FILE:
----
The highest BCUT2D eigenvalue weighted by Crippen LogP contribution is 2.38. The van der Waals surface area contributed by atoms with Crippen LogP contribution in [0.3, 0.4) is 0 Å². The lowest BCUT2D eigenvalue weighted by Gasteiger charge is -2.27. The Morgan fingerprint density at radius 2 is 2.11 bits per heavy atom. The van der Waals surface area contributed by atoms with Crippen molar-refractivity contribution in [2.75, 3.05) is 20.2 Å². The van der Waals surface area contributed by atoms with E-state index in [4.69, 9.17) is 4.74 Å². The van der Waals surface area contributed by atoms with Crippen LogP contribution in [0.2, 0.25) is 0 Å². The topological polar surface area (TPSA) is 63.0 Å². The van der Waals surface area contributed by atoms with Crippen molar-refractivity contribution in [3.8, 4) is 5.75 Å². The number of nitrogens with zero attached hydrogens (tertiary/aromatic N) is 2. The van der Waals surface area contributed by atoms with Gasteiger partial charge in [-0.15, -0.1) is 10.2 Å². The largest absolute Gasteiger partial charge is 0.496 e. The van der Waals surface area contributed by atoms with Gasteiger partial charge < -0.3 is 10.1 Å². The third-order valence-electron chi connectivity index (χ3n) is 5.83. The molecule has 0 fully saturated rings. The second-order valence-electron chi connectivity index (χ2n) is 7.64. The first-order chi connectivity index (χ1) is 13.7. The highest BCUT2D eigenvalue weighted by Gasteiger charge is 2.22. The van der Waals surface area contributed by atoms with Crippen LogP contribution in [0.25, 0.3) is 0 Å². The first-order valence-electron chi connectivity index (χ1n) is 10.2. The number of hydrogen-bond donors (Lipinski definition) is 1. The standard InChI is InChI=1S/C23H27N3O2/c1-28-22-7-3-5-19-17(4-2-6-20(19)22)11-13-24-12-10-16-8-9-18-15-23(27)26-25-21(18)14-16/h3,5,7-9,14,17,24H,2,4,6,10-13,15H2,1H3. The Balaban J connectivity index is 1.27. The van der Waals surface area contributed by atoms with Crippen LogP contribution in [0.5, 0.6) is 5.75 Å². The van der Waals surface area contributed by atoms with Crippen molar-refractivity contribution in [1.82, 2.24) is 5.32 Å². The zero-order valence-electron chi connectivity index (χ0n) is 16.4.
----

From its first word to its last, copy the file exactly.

The highest BCUT2D eigenvalue weighted by Crippen LogP contribution is 2.38. The van der Waals surface area contributed by atoms with Crippen LogP contribution in [0.3, 0.4) is 0 Å². The lowest BCUT2D eigenvalue weighted by Gasteiger charge is -2.27. The Morgan fingerprint density at radius 2 is 2.11 bits per heavy atom. The van der Waals surface area contributed by atoms with Crippen molar-refractivity contribution in [2.75, 3.05) is 20.2 Å². The van der Waals surface area contributed by atoms with E-state index in [4.69, 9.17) is 4.74 Å². The van der Waals surface area contributed by atoms with Crippen LogP contribution in [0.2, 0.25) is 0 Å². The topological polar surface area (TPSA) is 63.0 Å². The van der Waals surface area contributed by atoms with Crippen molar-refractivity contribution in [3.8, 4) is 5.75 Å². The number of nitrogens with zero attached hydrogens (tertiary/aromatic N) is 2. The van der Waals surface area contributed by atoms with Gasteiger partial charge in [-0.15, -0.1) is 10.2 Å². The largest absolute Gasteiger partial charge is 0.496 e. The van der Waals surface area contributed by atoms with Gasteiger partial charge < -0.3 is 10.1 Å². The third-order valence-electron chi connectivity index (χ3n) is 5.83. The molecule has 0 fully saturated rings. The second-order valence-electron chi connectivity index (χ2n) is 7.64. The first-order chi connectivity index (χ1) is 13.7. The highest BCUT2D eigenvalue weighted by Gasteiger charge is 2.22. The van der Waals surface area contributed by atoms with Crippen LogP contribution in [0.25, 0.3) is 0 Å². The first-order valence-electron chi connectivity index (χ1n) is 10.2. The number of hydrogen-bond donors (Lipinski definition) is 1. The standard InChI is InChI=1S/C23H27N3O2/c1-28-22-7-3-5-19-17(4-2-6-20(19)22)11-13-24-12-10-16-8-9-18-15-23(27)26-25-21(18)14-16/h3,5,7-9,14,17,24H,2,4,6,10-13,15H2,1H3. The Balaban J connectivity index is 1.27. The van der Waals surface area contributed by atoms with Crippen LogP contribution in [0.5, 0.6) is 5.75 Å². The van der Waals surface area contributed by atoms with Crippen molar-refractivity contribution in [1.82, 2.24) is 5.32 Å². The zero-order valence-electron chi connectivity index (χ0n) is 16.4.